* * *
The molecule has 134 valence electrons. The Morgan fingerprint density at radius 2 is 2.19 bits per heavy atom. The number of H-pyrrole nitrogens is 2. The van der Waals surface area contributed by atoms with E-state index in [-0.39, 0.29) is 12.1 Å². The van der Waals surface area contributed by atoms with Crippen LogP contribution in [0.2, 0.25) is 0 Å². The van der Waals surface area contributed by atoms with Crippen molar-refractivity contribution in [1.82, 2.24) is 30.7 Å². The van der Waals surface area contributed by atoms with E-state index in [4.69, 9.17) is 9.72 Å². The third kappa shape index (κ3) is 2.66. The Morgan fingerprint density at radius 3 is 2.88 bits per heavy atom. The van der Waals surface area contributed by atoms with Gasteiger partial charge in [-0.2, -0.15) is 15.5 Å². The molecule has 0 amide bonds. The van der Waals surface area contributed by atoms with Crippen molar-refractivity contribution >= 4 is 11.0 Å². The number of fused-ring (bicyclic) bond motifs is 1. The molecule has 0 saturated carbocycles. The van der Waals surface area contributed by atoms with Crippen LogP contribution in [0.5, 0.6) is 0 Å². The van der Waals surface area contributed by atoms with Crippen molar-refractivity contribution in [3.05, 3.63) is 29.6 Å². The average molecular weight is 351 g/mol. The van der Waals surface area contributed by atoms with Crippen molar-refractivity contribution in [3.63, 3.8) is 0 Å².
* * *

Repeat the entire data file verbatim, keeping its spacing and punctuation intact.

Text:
The molecule has 134 valence electrons. The Morgan fingerprint density at radius 2 is 2.19 bits per heavy atom. The number of H-pyrrole nitrogens is 2. The van der Waals surface area contributed by atoms with E-state index in [-0.39, 0.29) is 12.1 Å². The van der Waals surface area contributed by atoms with Crippen LogP contribution in [0.2, 0.25) is 0 Å². The van der Waals surface area contributed by atoms with Crippen molar-refractivity contribution in [1.82, 2.24) is 30.7 Å². The van der Waals surface area contributed by atoms with E-state index in [4.69, 9.17) is 9.72 Å². The third kappa shape index (κ3) is 2.66. The Morgan fingerprint density at radius 3 is 2.88 bits per heavy atom. The van der Waals surface area contributed by atoms with Gasteiger partial charge in [-0.2, -0.15) is 15.5 Å². The molecule has 0 amide bonds. The van der Waals surface area contributed by atoms with Crippen molar-refractivity contribution >= 4 is 11.0 Å². The number of fused-ring (bicyclic) bond motifs is 1. The molecule has 0 saturated carbocycles. The van der Waals surface area contributed by atoms with Crippen LogP contribution in [0.5, 0.6) is 0 Å². The van der Waals surface area contributed by atoms with Crippen molar-refractivity contribution in [3.05, 3.63) is 29.6 Å². The average molecular weight is 351 g/mol. The van der Waals surface area contributed by atoms with Crippen molar-refractivity contribution in [3.63, 3.8) is 0 Å².